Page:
No matter what gifts we’re blessed with, or what knowledge we possess, or what career goals we hope to achieve, the name of the game remains the same: success. While our own personal definitions of the word vary, success itself does not come without its own set of challenges and struggles.

It’s a lesson learned by a talented, yet often conflicted group of millennials in the new drama series BLUE COLLAR HUSTLE, now streaming its first 2 of 6 episodes via its official web site and Youtube channel (see links below). The series, created by and co-starring Alonge Hawes, has racked up over 1,000 views for each of its first 2 episodes, and 4 more are set to follow thanks to its ongoing Seed and Spark crowd funding campaign (link also below).

Set in Stone Mountain, Georgia (where the series was produced), BLUE COLLAR HUSTLE follows the journeys of six young African-Americans who aspire to become successes in the creative arts. Yet, their hopes for stardom are tempered by the responsibilities that come with their current careers and personal lives, and by their struggle to stay true to themselves.

L-R: BLUE COLLAR HUSTLE co-stars Howard Woodburn, Quentin Williams, Roberto "Sosa" Cruz and Alonge Hawes (who also created the series).

L-R: BLUE COLLAR HUSTLE co-stars Howard Woodburn, Quentin Williams, Roberto “Sosa” Cruz and Alonge Hawes (who also created the series).

The show’s cast features Hawes as Ajani Garvey, a man who’s determined to make the most of himself in public and private life, while honoring the shared heritage and sacrifices of those who came before him. Hawes’ sister Shani co-stars as Asha Luna, who remains hopeful for a better future despite every setback she’s been forced to deal with.

Howard Woodburn plays Anthony Lee, whose moral center is offset by his concerns about how life itself may let him down. Roberto “Sosa” Cruz portrays Jose Torres, who defied the dangers and temptations of his New Jersey neighborhood to become a successful young adult. In addition, Tijuana Agnew plays Anaya Bassett, who tries to balance the demands of her day job, plus those of parenting, studying and acting.

Anaya’s presence in BLUE COLLAR HUSTLE’s story has profound significance for Hawes as it relates to his series’ overall storyline. “She (Anaya) represents the soul of the black woman; resilient, loving, intelligent, and supportive,” he explains. “In a lot of ways, she is the most important character of the saga, as she literally represents my hope to bridge the divide between black men and women.”

Quentin Williams also stars as upstart rapper Quan Banneker, whose abrasive style is matched by his drive to be the next major hip-hop superstar, and his aim to set an example for others through his talents. “He (Quan) represents the portion of black youth who feel that the only way to leave a legacy of excellence behind is through art, as true artistry is timeless,” says Hawes of Williams’ character. “He is, metaphorically speaking, the child of Kanye West. Brash, confident, a little overly cocky, but with the potential to reach the masses.”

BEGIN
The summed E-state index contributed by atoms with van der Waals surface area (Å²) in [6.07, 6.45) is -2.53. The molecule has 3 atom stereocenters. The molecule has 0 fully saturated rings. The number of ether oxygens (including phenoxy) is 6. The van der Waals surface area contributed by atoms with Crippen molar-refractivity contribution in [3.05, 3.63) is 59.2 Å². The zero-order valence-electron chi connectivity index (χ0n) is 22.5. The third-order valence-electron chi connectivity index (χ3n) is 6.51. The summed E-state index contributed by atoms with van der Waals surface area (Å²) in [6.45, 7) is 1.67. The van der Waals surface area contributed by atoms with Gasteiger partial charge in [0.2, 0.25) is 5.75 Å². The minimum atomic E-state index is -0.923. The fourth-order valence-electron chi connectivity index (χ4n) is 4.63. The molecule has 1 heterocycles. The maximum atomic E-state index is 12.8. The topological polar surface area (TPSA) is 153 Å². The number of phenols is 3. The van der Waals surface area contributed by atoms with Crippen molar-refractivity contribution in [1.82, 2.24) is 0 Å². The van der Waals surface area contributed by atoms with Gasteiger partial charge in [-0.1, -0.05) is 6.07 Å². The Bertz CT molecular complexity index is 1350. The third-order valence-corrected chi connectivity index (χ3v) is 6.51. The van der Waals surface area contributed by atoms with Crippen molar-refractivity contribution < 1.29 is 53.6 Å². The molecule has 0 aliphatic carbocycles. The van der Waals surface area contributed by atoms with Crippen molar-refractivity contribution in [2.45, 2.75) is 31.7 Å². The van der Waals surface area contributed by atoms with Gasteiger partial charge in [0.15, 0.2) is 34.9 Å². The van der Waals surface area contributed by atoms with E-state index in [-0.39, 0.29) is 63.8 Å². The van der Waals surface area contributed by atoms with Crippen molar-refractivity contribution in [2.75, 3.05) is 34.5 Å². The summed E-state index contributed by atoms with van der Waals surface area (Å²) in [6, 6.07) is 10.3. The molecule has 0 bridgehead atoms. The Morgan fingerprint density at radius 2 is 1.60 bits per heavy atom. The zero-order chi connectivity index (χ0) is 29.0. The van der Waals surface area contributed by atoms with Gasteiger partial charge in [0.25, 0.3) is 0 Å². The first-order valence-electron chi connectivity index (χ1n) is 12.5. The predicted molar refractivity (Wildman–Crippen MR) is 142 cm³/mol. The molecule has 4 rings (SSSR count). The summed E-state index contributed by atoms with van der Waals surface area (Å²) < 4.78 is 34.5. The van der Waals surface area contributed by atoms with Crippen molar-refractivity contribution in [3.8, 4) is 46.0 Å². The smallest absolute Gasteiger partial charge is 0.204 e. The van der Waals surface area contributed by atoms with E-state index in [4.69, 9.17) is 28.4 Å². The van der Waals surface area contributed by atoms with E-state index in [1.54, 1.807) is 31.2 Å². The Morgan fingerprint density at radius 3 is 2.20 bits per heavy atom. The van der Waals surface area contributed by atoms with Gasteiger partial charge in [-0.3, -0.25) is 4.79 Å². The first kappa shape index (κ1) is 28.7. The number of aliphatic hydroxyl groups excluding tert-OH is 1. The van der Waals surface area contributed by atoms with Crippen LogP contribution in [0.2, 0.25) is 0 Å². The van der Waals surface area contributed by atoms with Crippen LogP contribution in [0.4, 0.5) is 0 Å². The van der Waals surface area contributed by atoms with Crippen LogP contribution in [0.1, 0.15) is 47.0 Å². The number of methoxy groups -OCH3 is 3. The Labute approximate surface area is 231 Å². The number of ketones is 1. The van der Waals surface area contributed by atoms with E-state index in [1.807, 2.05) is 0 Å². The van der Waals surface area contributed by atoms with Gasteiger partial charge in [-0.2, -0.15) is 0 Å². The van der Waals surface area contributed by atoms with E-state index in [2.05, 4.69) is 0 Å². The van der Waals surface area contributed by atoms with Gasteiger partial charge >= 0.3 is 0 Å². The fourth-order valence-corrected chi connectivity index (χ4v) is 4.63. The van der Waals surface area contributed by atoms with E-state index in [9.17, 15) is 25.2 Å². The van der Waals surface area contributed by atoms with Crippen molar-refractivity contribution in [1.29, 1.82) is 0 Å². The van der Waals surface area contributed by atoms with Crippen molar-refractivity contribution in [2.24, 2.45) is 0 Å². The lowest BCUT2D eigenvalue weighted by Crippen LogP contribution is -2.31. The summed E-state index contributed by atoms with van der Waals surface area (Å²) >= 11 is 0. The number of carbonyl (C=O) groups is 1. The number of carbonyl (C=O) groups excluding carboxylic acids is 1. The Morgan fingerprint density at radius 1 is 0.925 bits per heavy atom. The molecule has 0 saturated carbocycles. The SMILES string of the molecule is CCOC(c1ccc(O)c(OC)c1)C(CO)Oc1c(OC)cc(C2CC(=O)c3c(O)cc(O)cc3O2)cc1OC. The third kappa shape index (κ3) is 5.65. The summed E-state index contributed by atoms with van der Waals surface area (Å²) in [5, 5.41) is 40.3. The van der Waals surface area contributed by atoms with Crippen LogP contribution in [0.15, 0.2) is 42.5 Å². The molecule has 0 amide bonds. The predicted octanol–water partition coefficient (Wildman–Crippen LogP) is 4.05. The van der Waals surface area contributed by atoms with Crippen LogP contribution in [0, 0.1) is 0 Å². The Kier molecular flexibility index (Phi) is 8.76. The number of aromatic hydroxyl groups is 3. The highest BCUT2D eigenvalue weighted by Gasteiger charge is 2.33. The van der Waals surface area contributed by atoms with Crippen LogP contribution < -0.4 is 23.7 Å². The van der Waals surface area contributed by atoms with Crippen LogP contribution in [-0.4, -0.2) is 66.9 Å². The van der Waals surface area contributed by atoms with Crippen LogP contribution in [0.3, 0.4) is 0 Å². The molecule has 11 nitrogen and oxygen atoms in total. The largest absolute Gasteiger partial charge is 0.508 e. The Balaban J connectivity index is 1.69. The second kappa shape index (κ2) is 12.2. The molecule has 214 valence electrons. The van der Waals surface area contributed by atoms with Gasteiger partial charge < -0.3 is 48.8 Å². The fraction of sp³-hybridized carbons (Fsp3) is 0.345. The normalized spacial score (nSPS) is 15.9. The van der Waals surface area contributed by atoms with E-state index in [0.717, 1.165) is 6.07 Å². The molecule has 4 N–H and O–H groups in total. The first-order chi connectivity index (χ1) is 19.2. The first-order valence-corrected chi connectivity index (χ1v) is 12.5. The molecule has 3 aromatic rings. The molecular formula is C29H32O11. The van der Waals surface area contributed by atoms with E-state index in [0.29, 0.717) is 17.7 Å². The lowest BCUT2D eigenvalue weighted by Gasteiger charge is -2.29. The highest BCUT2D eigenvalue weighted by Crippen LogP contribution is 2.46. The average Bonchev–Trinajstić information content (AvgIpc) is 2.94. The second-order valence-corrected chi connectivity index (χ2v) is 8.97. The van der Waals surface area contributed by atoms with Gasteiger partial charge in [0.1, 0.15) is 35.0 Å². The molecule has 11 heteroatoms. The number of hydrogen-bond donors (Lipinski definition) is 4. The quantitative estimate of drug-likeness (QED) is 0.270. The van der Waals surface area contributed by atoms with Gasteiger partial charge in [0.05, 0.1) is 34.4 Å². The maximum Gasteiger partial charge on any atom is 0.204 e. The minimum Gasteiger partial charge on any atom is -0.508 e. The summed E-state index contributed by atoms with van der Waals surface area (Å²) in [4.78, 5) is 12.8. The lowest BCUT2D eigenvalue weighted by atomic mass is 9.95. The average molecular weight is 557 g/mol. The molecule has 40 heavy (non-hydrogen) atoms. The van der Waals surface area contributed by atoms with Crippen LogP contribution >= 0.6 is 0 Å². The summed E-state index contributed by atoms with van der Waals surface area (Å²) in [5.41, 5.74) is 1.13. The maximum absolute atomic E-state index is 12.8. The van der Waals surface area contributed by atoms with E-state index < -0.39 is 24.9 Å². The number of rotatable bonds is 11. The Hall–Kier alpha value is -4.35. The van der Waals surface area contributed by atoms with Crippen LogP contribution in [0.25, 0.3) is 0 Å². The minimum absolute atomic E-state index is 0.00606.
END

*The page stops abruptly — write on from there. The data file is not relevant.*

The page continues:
While the concept of BLUE COLLAR HUSTLE has now manifested itself as a web series, the idea of a drama that focused on the victories and challenges faced by young African-Americans in 21st century America began as little more than an intriguing title; one that Hawes created during the decade he spent working at his former day job for electronics chain Best Buy with co-stars Williams, Cruz and Woodburn.

“I was always working late and taking the Marta bus/train to and from work at all hours of the night,” recalls Hawes. “I’d listen to artists like Nas, Common, and Lupe Fiasco. One night, I mused that if I was a rapper, I’d name my album Blue Collar Hustle, and it would be a concept album about a day in the life of riding the Marta train, and how the different station names represented something about the black hustle in the city. Of course, I never became a rapper, but the name stuck with me.”

Eventually, much of his interactions with customers, co-workers and supervisors served to inform the business situations that his characters would confront in BLUE COLLAR HUSTLE. “So many crazy experiences happened working there that I simply had to tell them in some format or another,” adds Hawes. “I dealt with every possible situation you could name working for that company. Also, I wanted to show what it’s really like for young black people working in retail, and how a certain mindset can help you flip it into a decent career if you so desire.”

L-R: BLUE COLLAR HUSTLE co-stars Tijuana Agnew and Shani Hawes.

L-R: BLUE COLLAR HUSTLE co-stars Tijuana Agnew and Shani Hawes.

Although Hawes’ 10 year tenure with Best Buy played a significant role in how BLUE COLLAR HUSTLE was created, the tragic killings of two unarmed African-Americans by police officers, and the entertainment industry’s continued negative characterizations of the black community, were what really drove Hawes to get his concept jumpstarted.

“Fast forward years later, and the deaths of Alton Sterling and Philando Castille resonated with me deeply, along with the disgusting and downright vile way that black people are depicted in mainstream media,” he remarks. “(Those things), mixed with personal experiences, led me to create the series.”